Carolyn Bryant Donham, whose accusations led to the killing of Emmett Till, has died
The white woman, whose accusations led to the killing of Emmett Till in 1955, has died. Carolyn Bryant Donham, had always insisted on her innocence in Till's murder.
MARY LOUISE KELLY, HOST:
Carolyn Bryant Donham has died. She's the white woman whose accusations led to the killing of Emmett Till. She has always maintained her innocence regarding the 1955 lynching of the Black teenager. Michael Guidry of Mississippi Public Broadcasting reports.
MICHAEL GUIDRY, BYLINE: Fourteen-year-old Emmett Till was visiting relatives in Money, Miss., when he was beaten and shot to death for allegedly whistling at Carolyn Bryant in her family's grocery store. Her husband at the time, Roy Bryant, and his half-brother were tried for Till's murder but were acquitted by an all-white, all-male jury. They later confessed to Look magazine that they had killed Till. The Reverend Wheeler Parker is Emmett Till's cousin. He had traveled from Chicago with Till in 1955 to spend the summer with family in the Mississippi Delta. He says the mission now of the Till family is to serve humanity through grace.
WHEELER PARKER JR: My heart goes out. And they have my sympathy, and they have my prayers. As people of God, you have a certain responsibility - innate responsibility - to love everybody and to wish everybody well and pray for the well.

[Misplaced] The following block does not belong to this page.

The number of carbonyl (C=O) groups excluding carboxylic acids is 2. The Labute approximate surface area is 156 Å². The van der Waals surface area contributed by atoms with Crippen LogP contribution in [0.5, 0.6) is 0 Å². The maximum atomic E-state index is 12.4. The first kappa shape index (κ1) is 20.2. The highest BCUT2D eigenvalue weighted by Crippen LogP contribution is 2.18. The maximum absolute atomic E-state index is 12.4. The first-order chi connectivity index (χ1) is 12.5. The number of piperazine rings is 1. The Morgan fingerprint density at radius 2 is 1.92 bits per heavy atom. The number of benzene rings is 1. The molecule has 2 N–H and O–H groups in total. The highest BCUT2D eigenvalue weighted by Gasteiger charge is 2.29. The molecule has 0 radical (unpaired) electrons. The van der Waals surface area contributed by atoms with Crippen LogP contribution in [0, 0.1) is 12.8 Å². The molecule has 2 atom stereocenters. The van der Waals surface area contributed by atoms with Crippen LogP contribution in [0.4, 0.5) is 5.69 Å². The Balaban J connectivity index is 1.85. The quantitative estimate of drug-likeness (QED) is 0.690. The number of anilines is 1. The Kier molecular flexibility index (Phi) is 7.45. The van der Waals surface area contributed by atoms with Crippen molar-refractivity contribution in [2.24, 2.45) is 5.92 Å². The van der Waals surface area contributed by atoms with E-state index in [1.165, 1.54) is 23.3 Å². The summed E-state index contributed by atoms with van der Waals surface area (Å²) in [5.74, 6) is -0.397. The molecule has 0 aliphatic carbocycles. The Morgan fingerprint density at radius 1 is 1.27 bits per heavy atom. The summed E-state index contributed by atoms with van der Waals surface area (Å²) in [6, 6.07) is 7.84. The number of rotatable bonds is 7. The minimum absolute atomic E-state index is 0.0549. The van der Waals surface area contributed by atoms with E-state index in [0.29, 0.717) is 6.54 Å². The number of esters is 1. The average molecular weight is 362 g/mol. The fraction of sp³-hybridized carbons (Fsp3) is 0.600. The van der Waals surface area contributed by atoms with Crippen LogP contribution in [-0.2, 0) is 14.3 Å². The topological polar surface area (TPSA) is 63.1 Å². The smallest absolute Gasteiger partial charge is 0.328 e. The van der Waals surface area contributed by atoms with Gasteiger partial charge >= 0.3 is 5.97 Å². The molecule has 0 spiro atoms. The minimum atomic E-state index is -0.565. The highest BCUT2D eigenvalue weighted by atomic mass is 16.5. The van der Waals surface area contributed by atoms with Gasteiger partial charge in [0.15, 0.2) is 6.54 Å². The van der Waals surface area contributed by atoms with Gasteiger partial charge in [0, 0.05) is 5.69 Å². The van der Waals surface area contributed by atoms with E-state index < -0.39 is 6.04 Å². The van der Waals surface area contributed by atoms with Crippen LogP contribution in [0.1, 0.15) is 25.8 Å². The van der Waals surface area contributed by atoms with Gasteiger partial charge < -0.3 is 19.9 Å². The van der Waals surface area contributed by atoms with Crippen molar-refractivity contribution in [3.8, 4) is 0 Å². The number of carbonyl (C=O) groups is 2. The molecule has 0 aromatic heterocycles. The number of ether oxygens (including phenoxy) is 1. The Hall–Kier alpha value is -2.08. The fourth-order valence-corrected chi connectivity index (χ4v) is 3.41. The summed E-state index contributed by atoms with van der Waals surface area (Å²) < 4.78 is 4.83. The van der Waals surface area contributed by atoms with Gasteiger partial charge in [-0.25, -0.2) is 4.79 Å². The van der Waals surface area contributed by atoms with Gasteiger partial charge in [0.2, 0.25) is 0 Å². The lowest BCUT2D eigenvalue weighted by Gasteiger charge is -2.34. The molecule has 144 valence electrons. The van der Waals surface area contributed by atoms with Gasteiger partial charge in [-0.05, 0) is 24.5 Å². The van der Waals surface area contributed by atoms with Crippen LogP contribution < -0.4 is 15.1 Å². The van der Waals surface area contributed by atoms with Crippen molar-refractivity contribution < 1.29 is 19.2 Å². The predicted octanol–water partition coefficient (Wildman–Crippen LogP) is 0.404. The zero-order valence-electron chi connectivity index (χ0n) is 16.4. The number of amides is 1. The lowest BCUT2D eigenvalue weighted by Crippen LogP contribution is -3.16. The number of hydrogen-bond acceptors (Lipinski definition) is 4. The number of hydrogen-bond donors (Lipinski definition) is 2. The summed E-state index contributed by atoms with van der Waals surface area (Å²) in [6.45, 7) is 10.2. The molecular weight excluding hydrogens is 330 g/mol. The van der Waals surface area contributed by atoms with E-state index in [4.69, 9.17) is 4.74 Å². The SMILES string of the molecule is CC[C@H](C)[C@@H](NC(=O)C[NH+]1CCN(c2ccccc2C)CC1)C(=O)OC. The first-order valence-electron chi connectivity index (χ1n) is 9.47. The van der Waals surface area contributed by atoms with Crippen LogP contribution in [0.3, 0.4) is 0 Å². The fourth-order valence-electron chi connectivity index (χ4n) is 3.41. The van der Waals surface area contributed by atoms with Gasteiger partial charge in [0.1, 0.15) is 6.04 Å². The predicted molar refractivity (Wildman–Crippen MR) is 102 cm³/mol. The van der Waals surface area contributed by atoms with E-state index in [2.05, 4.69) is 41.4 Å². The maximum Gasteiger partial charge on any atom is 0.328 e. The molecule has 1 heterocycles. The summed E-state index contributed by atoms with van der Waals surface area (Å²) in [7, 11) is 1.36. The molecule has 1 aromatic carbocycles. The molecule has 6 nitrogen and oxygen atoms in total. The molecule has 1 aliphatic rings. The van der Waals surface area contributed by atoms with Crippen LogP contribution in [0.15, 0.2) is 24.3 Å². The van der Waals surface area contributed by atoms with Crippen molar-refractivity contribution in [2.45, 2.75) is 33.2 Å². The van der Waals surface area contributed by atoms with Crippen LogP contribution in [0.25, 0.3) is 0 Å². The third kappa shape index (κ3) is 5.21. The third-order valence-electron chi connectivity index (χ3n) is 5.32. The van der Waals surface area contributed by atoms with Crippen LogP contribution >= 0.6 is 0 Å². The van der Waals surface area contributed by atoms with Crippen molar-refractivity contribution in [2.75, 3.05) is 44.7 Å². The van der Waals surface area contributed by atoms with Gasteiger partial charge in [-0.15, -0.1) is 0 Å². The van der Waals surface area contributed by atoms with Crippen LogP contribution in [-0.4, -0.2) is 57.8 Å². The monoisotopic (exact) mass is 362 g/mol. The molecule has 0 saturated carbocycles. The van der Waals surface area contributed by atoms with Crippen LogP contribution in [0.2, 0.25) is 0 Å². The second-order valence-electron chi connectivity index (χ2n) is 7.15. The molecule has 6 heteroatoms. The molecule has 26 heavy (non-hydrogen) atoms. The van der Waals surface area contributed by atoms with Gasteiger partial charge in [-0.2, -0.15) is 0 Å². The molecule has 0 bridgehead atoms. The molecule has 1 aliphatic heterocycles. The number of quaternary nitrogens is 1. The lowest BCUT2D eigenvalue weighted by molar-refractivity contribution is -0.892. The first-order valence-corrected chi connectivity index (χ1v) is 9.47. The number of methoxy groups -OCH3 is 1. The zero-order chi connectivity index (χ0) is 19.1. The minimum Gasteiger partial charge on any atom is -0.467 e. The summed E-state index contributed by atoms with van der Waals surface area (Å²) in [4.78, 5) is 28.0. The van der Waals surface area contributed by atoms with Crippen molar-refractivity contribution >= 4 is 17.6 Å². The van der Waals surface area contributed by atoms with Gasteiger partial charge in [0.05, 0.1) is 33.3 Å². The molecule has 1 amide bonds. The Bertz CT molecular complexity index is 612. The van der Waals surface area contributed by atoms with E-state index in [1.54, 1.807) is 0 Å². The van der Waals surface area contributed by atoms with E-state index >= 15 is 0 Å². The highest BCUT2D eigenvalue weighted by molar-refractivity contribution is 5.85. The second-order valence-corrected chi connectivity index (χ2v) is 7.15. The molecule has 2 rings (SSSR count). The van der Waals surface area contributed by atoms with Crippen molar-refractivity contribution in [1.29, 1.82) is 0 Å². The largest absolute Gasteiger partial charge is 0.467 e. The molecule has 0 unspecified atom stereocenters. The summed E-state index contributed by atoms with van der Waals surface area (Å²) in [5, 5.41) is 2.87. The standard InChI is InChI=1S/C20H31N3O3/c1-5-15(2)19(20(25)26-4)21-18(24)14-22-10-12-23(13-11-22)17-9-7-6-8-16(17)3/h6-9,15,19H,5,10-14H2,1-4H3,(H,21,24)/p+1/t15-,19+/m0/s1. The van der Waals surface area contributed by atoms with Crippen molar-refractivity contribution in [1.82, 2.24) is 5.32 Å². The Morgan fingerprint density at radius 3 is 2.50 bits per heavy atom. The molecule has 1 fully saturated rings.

GUIDRY: Till's death sparked national outrage and became a catalyst for the civil rights movement. His mother insisted on an open-casket funeral to show the world what was done to her son. The Justice Department reopened an investigation in 2018 after a book quoted Carolyn Bryant Donham saying she lied about Till's advances. Her family has publicly denied that Donham has said that. The Justice Department closed that investigation two years ago without bringing charges. Donham's death means no legal justice will come from the case, but Reverend Parker says the story should live on as a reminder.
PARKER: We're not turning away from the story. We have to tell the truth. We seek the truth and want the truth known, and it helps us bring closure. Mississippi has changed. We've come a long way, and we still have a long way to go.
GUIDRY: Donham had been in end-of-life hospice care in Calcasieu Parish in Louisiana due to cancer.
For NPR News, I'm Michael Guidry in Jackson, Miss. Transcript provided by NPR, Copyright NPR.